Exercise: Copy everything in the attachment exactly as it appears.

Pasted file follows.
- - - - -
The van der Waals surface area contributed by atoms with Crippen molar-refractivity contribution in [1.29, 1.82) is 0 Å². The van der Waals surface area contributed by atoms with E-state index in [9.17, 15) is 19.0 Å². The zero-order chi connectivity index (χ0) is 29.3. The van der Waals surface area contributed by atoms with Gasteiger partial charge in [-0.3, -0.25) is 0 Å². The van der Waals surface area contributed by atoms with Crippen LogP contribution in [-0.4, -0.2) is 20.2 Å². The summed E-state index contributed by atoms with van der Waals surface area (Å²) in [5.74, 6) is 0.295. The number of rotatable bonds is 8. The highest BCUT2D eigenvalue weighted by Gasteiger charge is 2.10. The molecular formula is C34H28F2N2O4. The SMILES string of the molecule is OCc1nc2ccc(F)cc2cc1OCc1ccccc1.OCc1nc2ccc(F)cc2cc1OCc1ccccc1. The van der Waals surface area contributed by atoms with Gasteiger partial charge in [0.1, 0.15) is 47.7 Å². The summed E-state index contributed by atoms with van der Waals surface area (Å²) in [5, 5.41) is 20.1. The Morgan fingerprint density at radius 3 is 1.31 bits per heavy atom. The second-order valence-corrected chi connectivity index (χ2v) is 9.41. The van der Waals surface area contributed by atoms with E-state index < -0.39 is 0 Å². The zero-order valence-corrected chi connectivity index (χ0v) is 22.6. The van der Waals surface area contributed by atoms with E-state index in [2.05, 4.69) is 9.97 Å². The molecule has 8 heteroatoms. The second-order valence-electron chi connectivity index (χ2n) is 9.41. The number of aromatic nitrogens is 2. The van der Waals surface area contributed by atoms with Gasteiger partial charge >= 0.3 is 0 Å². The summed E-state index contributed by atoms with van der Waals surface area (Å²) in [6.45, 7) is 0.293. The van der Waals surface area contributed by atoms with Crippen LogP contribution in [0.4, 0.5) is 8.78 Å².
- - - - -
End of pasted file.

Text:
The van der Waals surface area contributed by atoms with Crippen molar-refractivity contribution in [1.29, 1.82) is 0 Å². The van der Waals surface area contributed by atoms with E-state index in [9.17, 15) is 19.0 Å². The zero-order chi connectivity index (χ0) is 29.3. The van der Waals surface area contributed by atoms with Gasteiger partial charge in [-0.3, -0.25) is 0 Å². The van der Waals surface area contributed by atoms with Crippen LogP contribution in [-0.4, -0.2) is 20.2 Å². The summed E-state index contributed by atoms with van der Waals surface area (Å²) in [5.74, 6) is 0.295. The number of rotatable bonds is 8. The highest BCUT2D eigenvalue weighted by Gasteiger charge is 2.10. The molecular formula is C34H28F2N2O4. The SMILES string of the molecule is OCc1nc2ccc(F)cc2cc1OCc1ccccc1.OCc1nc2ccc(F)cc2cc1OCc1ccccc1. The van der Waals surface area contributed by atoms with Gasteiger partial charge in [0.1, 0.15) is 47.7 Å². The summed E-state index contributed by atoms with van der Waals surface area (Å²) in [5, 5.41) is 20.1. The Morgan fingerprint density at radius 3 is 1.31 bits per heavy atom. The second-order valence-corrected chi connectivity index (χ2v) is 9.41. The van der Waals surface area contributed by atoms with E-state index < -0.39 is 0 Å². The zero-order valence-corrected chi connectivity index (χ0v) is 22.6. The van der Waals surface area contributed by atoms with E-state index in [2.05, 4.69) is 9.97 Å². The molecule has 8 heteroatoms. The second-order valence-electron chi connectivity index (χ2n) is 9.41. The number of aromatic nitrogens is 2. The van der Waals surface area contributed by atoms with Gasteiger partial charge >= 0.3 is 0 Å². The summed E-state index contributed by atoms with van der Waals surface area (Å²) in [6.45, 7) is 0.293. The van der Waals surface area contributed by atoms with Crippen LogP contribution in [0.4, 0.5) is 8.78 Å².